Whack-a-Mole

Historians in the News
tags: conspiracy theories, public health, vaccines, COVID-19, Antivax, Rumor

Stuck: How Vaccine Rumours Start – and Why They Don’t Go Away 
by Heidi Larson.
Oxford, 157 pp., £18.99, September 2020, 978 0 19 007724 2

Anti-Vaxxers: How to Challenge a Misinformed Movement 
by Jonathan Berman.
MIT, 277 pp., £25, September 2020, 978 0 262 53932 6

 

In the late‚Äč 1840s, the Hungarian obstetrician Ignaz Semmelweis oversaw two free maternity clinics in Vienna. The clinics accepted patients on alternate days. At the first clinic the mortality rate was 10 per cent; at the second, it was 4 per cent. The clinic with the low mortality rate trained midwives. The clinic with the high mortality rate trained medical students. Fear of the medical trainees’ clinic was so great that some women chose to give birth in the street – that way they could say they had been on their way to the clinic, and still receive free medical care for their baby. Even the women giving birth in the street had lower mortality rates than those giving birth at the clinic staffed by medical students. Semmelweis set out to discover the reason for this. He concluded that the medical trainees needed to wash their hands, like the midwives did. For this, he was dismissed as a madman.

Or rather, most doctors dismissed him as a madman. At his own clinic, the students adopted the new handwashing regime. Maternal fatality rates dropped dramatically. Semmelweis presented this evidence to the world. Again, his findings were rejected. When his term as clinic director ended, he wasn’t re-hired. He returned to his native Budapest, where he had to ask around even for poorly paid work (he eventually became professor of obstetrics at the University of Pest). He wrote a book on his research, hoping that, with all the data and arguments assembled, others would see what he saw. The book received poor reviews. He was portrayed as a man in the grip of an obsession, a man who wouldn’t stop talking about dying women.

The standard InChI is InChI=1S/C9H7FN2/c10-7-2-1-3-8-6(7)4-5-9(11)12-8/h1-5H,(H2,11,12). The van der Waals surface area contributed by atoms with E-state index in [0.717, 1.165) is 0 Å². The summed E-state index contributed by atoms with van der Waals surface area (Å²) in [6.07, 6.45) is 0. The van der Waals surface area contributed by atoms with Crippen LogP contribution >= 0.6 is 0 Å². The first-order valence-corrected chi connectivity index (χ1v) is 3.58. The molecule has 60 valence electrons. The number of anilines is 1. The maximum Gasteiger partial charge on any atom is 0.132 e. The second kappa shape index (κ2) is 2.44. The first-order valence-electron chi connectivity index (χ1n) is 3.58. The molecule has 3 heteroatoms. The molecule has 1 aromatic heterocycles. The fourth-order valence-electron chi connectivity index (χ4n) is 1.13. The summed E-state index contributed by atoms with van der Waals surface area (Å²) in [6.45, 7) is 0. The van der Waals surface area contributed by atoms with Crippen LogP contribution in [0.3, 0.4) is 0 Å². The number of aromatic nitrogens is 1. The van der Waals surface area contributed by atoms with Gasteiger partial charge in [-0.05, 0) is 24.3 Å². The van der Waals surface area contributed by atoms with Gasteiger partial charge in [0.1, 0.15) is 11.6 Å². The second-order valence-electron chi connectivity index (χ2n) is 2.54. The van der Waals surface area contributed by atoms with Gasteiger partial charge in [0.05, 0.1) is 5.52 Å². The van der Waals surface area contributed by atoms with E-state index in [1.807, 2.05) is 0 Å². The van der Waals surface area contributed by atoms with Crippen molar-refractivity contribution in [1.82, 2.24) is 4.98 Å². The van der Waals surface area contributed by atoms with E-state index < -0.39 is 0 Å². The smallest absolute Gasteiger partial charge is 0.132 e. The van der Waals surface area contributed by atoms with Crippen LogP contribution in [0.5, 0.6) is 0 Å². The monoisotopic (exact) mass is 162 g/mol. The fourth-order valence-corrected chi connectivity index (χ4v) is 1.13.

He started drinking heavily. Even his wife began to complain about his obsession. He was often seen with a prostitute. He may have developed neurosyphilis, but this remains unclear. The maddening effects of professional and social rejection can’t have helped his mental state. In the summer of 1865, he was committed to an asylum, where he was beaten by the guards. He died shortly afterwards from infected wounds. Those infections could probably have been prevented if the guards had washed their hands. Mortality rates at the maternity clinics rose again after the handwashing regime was abandoned. Only some years later, in Germany, did it become common practice for doctors to wash their hands (they used chlorine).

In her introduction to Stuck: How Vaccine Rumours Start – and Why They Don’t Go Away, Heidi Larson describes her time as Unicef’s strategy and communications director for new vaccines, which overlapped with the 2003-4 boycott of the organisation’s polio programme in northern Nigeria. Rumours had spread that the vaccines caused sterility in children. During the fourteen months of the boycott, the Nigerian strain of the virus found its way to other African countries and then, via the Hajj, as far afield as Indonesia. Larson recognised the power of the rumours, and she also recognised that the fact they were untrue, and could be proved so, was an insufficient counterweight to that power. Her book, mostly written before the current pandemic, looks at what she calls the ‘ecology of rumours’. She argues that ‘understanding the contagion of not just viruses but also sentiments and beliefs is crucial to the future of vaccines.’

Read entire article at London Review of Books